Often we hear stories of communities that have problems and are waiting for help from government.

But what if I told you there’s a village in the Western region which has taken its destiny in its own hands?

Ohiamadwen, a community in the Shama Ahanta East District is a town which has attained a feat many communities may never aspire to reach.

Their needs have driven them to provide education and better living conditions without relying on the state.

The name Ohiamadwen is a Fante word which literally means poverty pushes one to think. It’s a village led by a young chief Nana Afo Kwaku.

“I vision of Ohiamadwen is to be a community that people here can reach their potential,” Nana Afo Kwaku says. The inhabitants of Ohiamadwen believe everything is possible if they put their minds to it.

Ohiamadwen: Where self-help is driving prosperity

And yes they are living by this vision. The village through proceeds from its one hectare community rice farm has been able to set up a basic school.

But there’s more. It's efforts pushed the Shama assembly and GETFund to build a school complex on land the village provided. The community seeing this as a valid investment into their children’s future, has also started a seven room teachers quarters.

At the centre of the village, is the market square, a built mainly of sticks cut from the nearby forest. At the weekend, the market attracts hundreds of traders from other communities in the area.

Ohiamadwen: Where self-help is driving prosperity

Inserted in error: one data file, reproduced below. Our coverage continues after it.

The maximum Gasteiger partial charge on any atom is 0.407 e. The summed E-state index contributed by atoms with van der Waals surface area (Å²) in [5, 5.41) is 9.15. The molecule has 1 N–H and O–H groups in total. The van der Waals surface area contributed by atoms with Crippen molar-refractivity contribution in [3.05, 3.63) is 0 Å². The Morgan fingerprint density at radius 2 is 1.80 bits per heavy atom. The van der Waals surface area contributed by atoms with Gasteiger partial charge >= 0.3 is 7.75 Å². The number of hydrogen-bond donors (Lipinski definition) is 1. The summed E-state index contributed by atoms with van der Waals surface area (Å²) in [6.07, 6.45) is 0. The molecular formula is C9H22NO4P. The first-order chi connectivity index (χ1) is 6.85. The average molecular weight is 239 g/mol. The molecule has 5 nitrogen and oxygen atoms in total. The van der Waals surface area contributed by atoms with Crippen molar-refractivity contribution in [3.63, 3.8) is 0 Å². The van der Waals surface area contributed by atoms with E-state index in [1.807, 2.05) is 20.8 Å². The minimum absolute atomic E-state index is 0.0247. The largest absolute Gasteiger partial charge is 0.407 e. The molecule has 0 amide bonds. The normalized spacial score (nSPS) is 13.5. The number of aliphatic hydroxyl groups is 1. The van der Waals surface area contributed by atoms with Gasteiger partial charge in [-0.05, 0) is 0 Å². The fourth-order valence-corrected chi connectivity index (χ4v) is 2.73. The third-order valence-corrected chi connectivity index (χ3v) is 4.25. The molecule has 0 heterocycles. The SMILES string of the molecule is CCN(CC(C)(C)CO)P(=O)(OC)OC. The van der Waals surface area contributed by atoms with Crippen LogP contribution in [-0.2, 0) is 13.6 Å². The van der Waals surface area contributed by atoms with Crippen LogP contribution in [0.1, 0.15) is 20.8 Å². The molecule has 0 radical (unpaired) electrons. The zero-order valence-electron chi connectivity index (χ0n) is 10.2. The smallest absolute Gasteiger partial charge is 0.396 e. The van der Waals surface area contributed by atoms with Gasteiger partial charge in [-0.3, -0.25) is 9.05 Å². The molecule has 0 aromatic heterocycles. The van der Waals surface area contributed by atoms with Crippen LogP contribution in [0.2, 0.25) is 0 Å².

The link roads around, although untarred, have been leveled-the kind you can easily drive your salon car on. Their main occupation, rice farming is boosted with a rice milling machine in the heart of the village.

The people also find time for recreation. The young men on a weekend gather under a tree to play draft with a lot of excitement. But the town has a football team.

I bumped into Tackie, the captain whose vision is to lead this team to the Premier league in five years.

“My vision is to take our team to the Premiere League in five years.”

But in spite of all the promises this village holds, a government project has driven some 120 farmers jobless for over four years.

The In Valley Rice Development Project which was to start in 2009 to shore up rice production is yet to start but the farmers have been deprived of their lands.

And for the children of some of these farmers, their education has been cut short after primary school.

One JHS graduate, Michael, said “I had a big dream to further my education to the very top but the story looks bleak now.”

Ohiamadwen is an example of a village which has taken hold of its destiny.

Members of the community have prioritized education and won’t sit and wait for government help.

But government’s one promise of more jobs and better living conditions still remains a dream six years on.


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